Candles memorize those killed in recent Middle East violence. (Photos by Jack Wolfe/Carolina News and Reporter)
Columbia native Lynda Laban is distraught for one member of her family, who moved to Israel last week to learn how to speak Hebrew.
The timing of the move couldn’t have been worse.
More than 1,200 people have died in Israel and up to 150 were taken hostages after attacks launched by the Hamas militant group over the weekend, CNN reported Wednesday.
With retaliatory Israeli airstrikes killing at least 1,055 people, Laban is worried for her family member.
Laban was among the more than 200 people who attended the Columbia Jewish Federation’s Tuesday vigil after the Hamas attacks.
“We just heard that tonight he’s got a flight back to the States tomorrow, thank God,” she told The Carolina News and Reporter. “We have a (separate) cousin who lives near the Gaza strip. We don’t know anything, so it’s scary.”
Kenneth Berger, president of the Columbia Jewish Federation, emphasized the importance of knowing the attacks are a matter of life and death for Israeli citizens.
“You don’t need hyperbole when people are being lit on fire, you don’t need hyperbole when 40 babies are being murdered, you don’t need hyperbole when women and children are being kidnapped from their homes and tortured,” Berger told attendees. “These are facts.
Retired English and Hebrew teacher Marlene Roth can’t help but watch with tears in her eyes as television clips and videos are released.
“I just can’t believe the barbarity of it,” Roth said. “I’m a student of the Holocaust. I have a degree and a master’s in the Holocaust. I’ve studied that, and yet this one almost overshadows what was done.”
Roth said one of the key differences between the two events is that the Holocaust was perpetrated by a government, while Hamas’ attacks were performed by a “hate group.”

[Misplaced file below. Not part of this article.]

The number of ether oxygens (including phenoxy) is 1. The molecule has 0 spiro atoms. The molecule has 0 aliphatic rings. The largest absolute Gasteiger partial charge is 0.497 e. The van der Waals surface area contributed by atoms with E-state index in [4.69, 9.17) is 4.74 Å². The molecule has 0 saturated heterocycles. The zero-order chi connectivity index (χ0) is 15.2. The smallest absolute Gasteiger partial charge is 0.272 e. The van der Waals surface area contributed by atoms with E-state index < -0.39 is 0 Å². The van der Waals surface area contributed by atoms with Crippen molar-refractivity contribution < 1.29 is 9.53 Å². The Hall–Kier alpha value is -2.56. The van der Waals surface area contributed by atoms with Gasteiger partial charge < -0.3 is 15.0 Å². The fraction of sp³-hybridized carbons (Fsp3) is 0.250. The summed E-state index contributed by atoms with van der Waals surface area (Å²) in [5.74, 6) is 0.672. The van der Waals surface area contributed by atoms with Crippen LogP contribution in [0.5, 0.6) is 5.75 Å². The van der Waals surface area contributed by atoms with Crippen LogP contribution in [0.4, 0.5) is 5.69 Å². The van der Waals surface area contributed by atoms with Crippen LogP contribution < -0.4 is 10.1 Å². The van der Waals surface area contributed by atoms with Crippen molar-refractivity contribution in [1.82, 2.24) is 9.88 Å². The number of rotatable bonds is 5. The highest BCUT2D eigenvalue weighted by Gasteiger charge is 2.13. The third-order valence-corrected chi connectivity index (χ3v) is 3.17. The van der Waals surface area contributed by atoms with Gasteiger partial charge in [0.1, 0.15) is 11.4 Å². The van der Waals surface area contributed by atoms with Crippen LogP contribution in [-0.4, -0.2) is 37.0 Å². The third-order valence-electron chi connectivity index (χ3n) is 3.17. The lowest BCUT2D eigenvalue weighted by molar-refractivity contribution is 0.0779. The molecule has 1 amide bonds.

“Each of us is traumatized in our own way,” said Beth Shalom Synagogue Rabbi Jonathan Case.
Waves of sadness and worry were evident in the crowd. Some seized on the injustice of Hamas’ actions versus the Israelis.
Israel rightly took the extra step of notifying a group of people it was about to attack a building and that the people in it they should leave, said Israeli native Sarit Avni.
“I don’t know why, if it was me, I would not notify anybody and just bomb them,” Avni said.
Avni said there’s always been some form of fighting back and forth in Israel. Her sister is serving on the frontline of the conflict.
“I told them every time you are on the side just send me a picture, so I know that you’re OK, I know you’re alive,” Avni said.
Tree of Life Rabbi Erik Uriarte spoke to attendees about how they might feel small in a conflict so large.
“Who am I, one rabbi out of thousands, one Jew out of millions, what can I do safely 6,000 miles away in Columbia, South Carolina,” Uriarte said. “It is OK to not know what to do, so long as we don’t fall into despair.”
Uriarte said as a millennial his social media feeds are filled with what is going on in Israel.
“Half of my feed is my Jewish friends just passing on information, trying to process all of it, and the other half is just the mundanity of life,” he said.
The Columbia Jewish Federation is taking donations for the Israel Relief Fund, saying all proceeds will go to civilian relief services in Israel.
Lynda Laban lights a candle for remembrance and peace.
Marlene Roth holds a sign showing her support for Israel.
attendees raised their signs to show solidarity for Israel (Photo by Jack Wolfe/Carolina News and Reporter)
Some attendees had to stand outside the building to listen after the event space reached capacity.